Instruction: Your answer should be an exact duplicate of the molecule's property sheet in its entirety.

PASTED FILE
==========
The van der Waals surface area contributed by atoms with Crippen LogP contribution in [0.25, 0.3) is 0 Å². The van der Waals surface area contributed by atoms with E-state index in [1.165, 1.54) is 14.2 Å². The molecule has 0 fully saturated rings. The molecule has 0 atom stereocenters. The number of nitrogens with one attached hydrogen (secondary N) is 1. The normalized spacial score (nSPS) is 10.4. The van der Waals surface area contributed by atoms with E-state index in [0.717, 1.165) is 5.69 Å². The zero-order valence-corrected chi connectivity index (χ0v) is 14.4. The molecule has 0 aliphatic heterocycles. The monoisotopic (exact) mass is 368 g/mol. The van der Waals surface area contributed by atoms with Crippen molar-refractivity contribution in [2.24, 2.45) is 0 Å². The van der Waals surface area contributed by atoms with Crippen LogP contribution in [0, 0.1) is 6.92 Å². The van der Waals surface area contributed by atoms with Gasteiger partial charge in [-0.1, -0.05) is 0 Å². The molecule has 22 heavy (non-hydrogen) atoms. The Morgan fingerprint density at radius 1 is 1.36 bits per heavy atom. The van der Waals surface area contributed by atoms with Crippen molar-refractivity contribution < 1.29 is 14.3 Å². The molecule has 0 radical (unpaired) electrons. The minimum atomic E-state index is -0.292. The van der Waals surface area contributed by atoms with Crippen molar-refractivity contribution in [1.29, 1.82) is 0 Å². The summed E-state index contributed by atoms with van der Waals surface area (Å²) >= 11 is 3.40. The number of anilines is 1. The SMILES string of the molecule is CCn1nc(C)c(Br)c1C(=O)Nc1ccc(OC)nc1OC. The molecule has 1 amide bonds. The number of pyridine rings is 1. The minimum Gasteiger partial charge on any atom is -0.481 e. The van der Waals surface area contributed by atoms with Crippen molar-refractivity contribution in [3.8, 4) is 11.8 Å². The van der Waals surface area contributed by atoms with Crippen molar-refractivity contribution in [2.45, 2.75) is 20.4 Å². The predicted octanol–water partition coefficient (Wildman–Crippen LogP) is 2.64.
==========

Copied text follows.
The van der Waals surface area contributed by atoms with Crippen LogP contribution in [0.25, 0.3) is 0 Å². The van der Waals surface area contributed by atoms with E-state index in [1.165, 1.54) is 14.2 Å². The molecule has 0 fully saturated rings. The molecule has 0 atom stereocenters. The number of nitrogens with one attached hydrogen (secondary N) is 1. The normalized spacial score (nSPS) is 10.4. The van der Waals surface area contributed by atoms with E-state index in [0.717, 1.165) is 5.69 Å². The zero-order valence-corrected chi connectivity index (χ0v) is 14.4. The molecule has 0 aliphatic heterocycles. The monoisotopic (exact) mass is 368 g/mol. The van der Waals surface area contributed by atoms with Crippen molar-refractivity contribution in [2.24, 2.45) is 0 Å². The van der Waals surface area contributed by atoms with Crippen LogP contribution in [0, 0.1) is 6.92 Å². The van der Waals surface area contributed by atoms with Gasteiger partial charge in [-0.1, -0.05) is 0 Å². The molecule has 22 heavy (non-hydrogen) atoms. The Morgan fingerprint density at radius 1 is 1.36 bits per heavy atom. The van der Waals surface area contributed by atoms with Crippen molar-refractivity contribution < 1.29 is 14.3 Å². The molecule has 0 radical (unpaired) electrons. The minimum atomic E-state index is -0.292. The van der Waals surface area contributed by atoms with Crippen molar-refractivity contribution in [1.29, 1.82) is 0 Å². The summed E-state index contributed by atoms with van der Waals surface area (Å²) >= 11 is 3.40. The number of anilines is 1. The SMILES string of the molecule is CCn1nc(C)c(Br)c1C(=O)Nc1ccc(OC)nc1OC. The molecule has 1 amide bonds. The number of pyridine rings is 1. The minimum Gasteiger partial charge on any atom is -0.481 e. The van der Waals surface area contributed by atoms with Crippen molar-refractivity contribution in [3.8, 4) is 11.8 Å². The van der Waals surface area contributed by atoms with Crippen molar-refractivity contribution in [2.45, 2.75) is 20.4 Å². The predicted octanol–water partition coefficient (Wildman–Crippen LogP) is 2.64.